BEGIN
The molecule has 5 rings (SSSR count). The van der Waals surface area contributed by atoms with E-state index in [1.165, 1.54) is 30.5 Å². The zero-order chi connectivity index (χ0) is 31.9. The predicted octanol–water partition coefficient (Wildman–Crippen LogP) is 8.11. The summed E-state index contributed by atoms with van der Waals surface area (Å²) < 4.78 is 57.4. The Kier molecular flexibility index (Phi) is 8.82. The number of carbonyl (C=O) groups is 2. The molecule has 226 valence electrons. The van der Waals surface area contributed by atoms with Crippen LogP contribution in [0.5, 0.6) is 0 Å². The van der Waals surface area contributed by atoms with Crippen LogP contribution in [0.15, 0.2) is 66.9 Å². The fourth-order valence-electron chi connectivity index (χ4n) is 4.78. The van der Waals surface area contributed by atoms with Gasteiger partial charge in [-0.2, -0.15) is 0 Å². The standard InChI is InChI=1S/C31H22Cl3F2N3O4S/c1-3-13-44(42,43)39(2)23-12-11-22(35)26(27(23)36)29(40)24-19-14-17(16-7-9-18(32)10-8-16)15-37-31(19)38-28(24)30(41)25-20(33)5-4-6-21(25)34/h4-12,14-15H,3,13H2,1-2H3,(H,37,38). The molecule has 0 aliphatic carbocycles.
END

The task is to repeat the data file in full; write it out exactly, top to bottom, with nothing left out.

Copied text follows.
The molecule has 5 rings (SSSR count). The van der Waals surface area contributed by atoms with E-state index in [1.165, 1.54) is 30.5 Å². The zero-order chi connectivity index (χ0) is 31.9. The predicted octanol–water partition coefficient (Wildman–Crippen LogP) is 8.11. The summed E-state index contributed by atoms with van der Waals surface area (Å²) < 4.78 is 57.4. The Kier molecular flexibility index (Phi) is 8.82. The number of carbonyl (C=O) groups is 2. The molecule has 226 valence electrons. The van der Waals surface area contributed by atoms with Crippen LogP contribution in [0.5, 0.6) is 0 Å². The van der Waals surface area contributed by atoms with Crippen LogP contribution in [0.15, 0.2) is 66.9 Å². The fourth-order valence-electron chi connectivity index (χ4n) is 4.78. The van der Waals surface area contributed by atoms with Gasteiger partial charge in [-0.2, -0.15) is 0 Å². The standard InChI is InChI=1S/C31H22Cl3F2N3O4S/c1-3-13-44(42,43)39(2)23-12-11-22(35)26(27(23)36)29(40)24-19-14-17(16-7-9-18(32)10-8-16)15-37-31(19)38-28(24)30(41)25-20(33)5-4-6-21(25)34/h4-12,14-15H,3,13H2,1-2H3,(H,37,38). The molecule has 0 aliphatic carbocycles.